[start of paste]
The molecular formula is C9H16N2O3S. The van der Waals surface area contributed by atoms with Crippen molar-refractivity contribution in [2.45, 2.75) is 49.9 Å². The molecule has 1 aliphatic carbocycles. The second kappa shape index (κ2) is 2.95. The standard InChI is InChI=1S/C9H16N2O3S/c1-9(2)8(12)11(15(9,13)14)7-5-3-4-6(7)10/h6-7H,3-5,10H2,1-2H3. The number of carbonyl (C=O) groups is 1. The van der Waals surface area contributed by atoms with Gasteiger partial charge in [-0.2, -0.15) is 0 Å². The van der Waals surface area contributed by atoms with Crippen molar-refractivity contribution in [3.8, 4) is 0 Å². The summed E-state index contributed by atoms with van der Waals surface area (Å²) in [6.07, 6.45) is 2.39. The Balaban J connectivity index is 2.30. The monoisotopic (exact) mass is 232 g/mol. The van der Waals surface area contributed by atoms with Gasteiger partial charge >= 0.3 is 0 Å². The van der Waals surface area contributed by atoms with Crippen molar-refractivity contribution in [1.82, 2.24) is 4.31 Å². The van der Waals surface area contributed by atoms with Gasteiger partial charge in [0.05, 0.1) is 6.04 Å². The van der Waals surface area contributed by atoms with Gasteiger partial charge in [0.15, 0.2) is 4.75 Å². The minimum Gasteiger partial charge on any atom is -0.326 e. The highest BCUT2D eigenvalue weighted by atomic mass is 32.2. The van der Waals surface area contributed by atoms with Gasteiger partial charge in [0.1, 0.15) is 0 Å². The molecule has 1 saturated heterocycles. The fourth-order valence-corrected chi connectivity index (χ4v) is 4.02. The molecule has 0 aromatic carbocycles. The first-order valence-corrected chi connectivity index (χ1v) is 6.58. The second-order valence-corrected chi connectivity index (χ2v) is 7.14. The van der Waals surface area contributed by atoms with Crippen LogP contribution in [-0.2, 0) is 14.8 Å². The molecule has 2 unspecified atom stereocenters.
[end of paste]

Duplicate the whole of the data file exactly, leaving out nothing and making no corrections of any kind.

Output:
The molecular formula is C9H16N2O3S. The van der Waals surface area contributed by atoms with Crippen molar-refractivity contribution in [2.45, 2.75) is 49.9 Å². The molecule has 1 aliphatic carbocycles. The second kappa shape index (κ2) is 2.95. The standard InChI is InChI=1S/C9H16N2O3S/c1-9(2)8(12)11(15(9,13)14)7-5-3-4-6(7)10/h6-7H,3-5,10H2,1-2H3. The number of carbonyl (C=O) groups is 1. The van der Waals surface area contributed by atoms with Gasteiger partial charge in [-0.2, -0.15) is 0 Å². The van der Waals surface area contributed by atoms with Crippen molar-refractivity contribution in [3.8, 4) is 0 Å². The summed E-state index contributed by atoms with van der Waals surface area (Å²) in [6.07, 6.45) is 2.39. The Balaban J connectivity index is 2.30. The monoisotopic (exact) mass is 232 g/mol. The van der Waals surface area contributed by atoms with Gasteiger partial charge >= 0.3 is 0 Å². The van der Waals surface area contributed by atoms with Crippen molar-refractivity contribution in [1.82, 2.24) is 4.31 Å². The van der Waals surface area contributed by atoms with Gasteiger partial charge in [0.05, 0.1) is 6.04 Å². The van der Waals surface area contributed by atoms with Gasteiger partial charge in [0.15, 0.2) is 4.75 Å². The minimum Gasteiger partial charge on any atom is -0.326 e. The highest BCUT2D eigenvalue weighted by atomic mass is 32.2. The van der Waals surface area contributed by atoms with Gasteiger partial charge in [0.1, 0.15) is 0 Å². The molecule has 1 saturated heterocycles. The fourth-order valence-corrected chi connectivity index (χ4v) is 4.02. The molecule has 0 aromatic carbocycles. The first-order valence-corrected chi connectivity index (χ1v) is 6.58. The second-order valence-corrected chi connectivity index (χ2v) is 7.14. The van der Waals surface area contributed by atoms with Crippen LogP contribution in [-0.2, 0) is 14.8 Å². The molecule has 2 unspecified atom stereocenters.